Managing Changes In Human Resources | Overtime Policy
Managing Changes In Human Resources: Prepare For The New Federal Overtime Regulations
Managing changes in Human Resources is a fine balance in the best of circumstances. With the United States Department of Labor (DOL) preparing to make significant changes in overtime exemption requirements, many companies are scrambling to prepare.
In July 2015, the DOL published a set of proposed changes to the minimum wage and overtime regulations. The proposed changes, published in the Federal Register, include nearly doubling the minimum salary required for exemption, raising the annual compensation for exemption of “highly compensated” workers, and establishing a system of automatic updates to salary and compensation requirements in the future. The final text of the changes have not yet been published, though they are expected by July 2016, and once the final regulations have been published, companies will have only 60 days to comply.
Specifics Of Proposed Changes
- Minimum Salary Level For Exemption – Currently, full-time employees salaried at a minimum of $455 a week or $23,660 annually are considered exempt from overtime. The proposed regulations would raise those figures to $970 per week or $50,440 annually.
- Exemption For Highly Compensated Employees – The proposed changes raise the minimum for an employee to be exempted on the ground of being “highly compensated” from $100,000 to $122,148.
- Automatic Adjustments In Future – The DOL intends to establish a mechanism that will automatically adjust the salary and compensation level required for exemption in future.
- Revised “Duties” Test – The DOL allows exemptions for “bona fide” executives, administrators, professionals, and outside sales people. These are defined by a “duties” test. The DOL has not proposed specific changes to the Duties test yet, but has requested comments on whether revising that test is warranted.
How To Prepare For Upcoming Changes
Obviously, it would be impossible to be ready for full compliance before the final text of the new requirements is published, but taking steps now to evaluate and plan will make changes easier for your company later on.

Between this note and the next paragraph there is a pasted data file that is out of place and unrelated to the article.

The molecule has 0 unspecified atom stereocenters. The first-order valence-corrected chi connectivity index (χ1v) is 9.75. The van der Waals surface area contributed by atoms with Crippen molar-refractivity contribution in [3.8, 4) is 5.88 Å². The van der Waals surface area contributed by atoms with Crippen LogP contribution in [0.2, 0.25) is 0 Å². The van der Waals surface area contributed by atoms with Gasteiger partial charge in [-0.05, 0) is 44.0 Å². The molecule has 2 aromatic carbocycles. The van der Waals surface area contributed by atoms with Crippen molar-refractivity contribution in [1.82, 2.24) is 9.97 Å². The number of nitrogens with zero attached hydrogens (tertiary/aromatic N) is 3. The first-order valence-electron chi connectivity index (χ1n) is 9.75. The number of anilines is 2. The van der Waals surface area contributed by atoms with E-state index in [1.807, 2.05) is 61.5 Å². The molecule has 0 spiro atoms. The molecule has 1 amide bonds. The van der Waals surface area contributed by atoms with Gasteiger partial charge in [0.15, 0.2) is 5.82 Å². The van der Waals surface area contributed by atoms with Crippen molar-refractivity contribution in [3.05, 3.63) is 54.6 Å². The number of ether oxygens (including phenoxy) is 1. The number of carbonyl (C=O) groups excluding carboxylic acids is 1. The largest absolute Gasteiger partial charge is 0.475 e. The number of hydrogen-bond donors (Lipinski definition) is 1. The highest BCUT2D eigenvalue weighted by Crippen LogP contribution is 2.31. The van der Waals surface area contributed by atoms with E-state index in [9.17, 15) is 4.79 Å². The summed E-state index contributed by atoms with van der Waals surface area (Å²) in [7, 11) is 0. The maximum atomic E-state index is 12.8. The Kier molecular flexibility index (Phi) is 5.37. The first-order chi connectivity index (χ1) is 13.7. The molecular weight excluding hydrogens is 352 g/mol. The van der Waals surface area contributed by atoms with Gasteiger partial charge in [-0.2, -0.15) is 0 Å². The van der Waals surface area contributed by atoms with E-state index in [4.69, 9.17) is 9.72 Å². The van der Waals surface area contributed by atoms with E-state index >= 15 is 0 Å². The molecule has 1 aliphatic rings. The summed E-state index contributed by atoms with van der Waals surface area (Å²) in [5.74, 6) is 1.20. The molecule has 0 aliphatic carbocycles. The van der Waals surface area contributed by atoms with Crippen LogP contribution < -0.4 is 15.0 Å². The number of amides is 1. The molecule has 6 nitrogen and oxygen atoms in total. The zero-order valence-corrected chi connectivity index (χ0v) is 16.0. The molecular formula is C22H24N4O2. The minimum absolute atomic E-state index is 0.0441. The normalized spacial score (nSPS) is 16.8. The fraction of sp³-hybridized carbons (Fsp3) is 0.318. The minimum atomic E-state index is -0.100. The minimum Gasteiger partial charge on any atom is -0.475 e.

- Evaluate – Assuming the final regulations reflect the proposal, evaluate how many employees and hours will be affected. It would also be a good time to evaluate your company’s timekeeping system to be sure it can support any changes required.
- Estimate And Compare – Use the proposed regulations to estimate how much it would cost to continue operating as you have been, reclassifying employees as non-exempt where required and paying the overtime; estimate how much it would cost to raise salary levels for employees who work overtime to $50,440; and put together an estimate for reclassifying employees as required and hiring additional non-classified employees to ensure than none work overtime. Compare to learn which scenario provides the best outcome for your business.
- Make A Plan – Once you have the data you need to make the best-informed decision possible, make a tentative plan of action and be prepared to launch or adjust that plan as soon as the final text of the DOL regulations are released. Better planning makes a smoother transition and builds confidence with your work force.
Consult An Expert
Wage and Hour law compliance can be a complicated challenge, especially during times of major change. The Payroll Company can help you managing changes in human resources in order to stay compliant and profitable. Contact us online or call us at 877-763-5111 to learn how The Payroll Company can keep your business running smoothly through these big changes.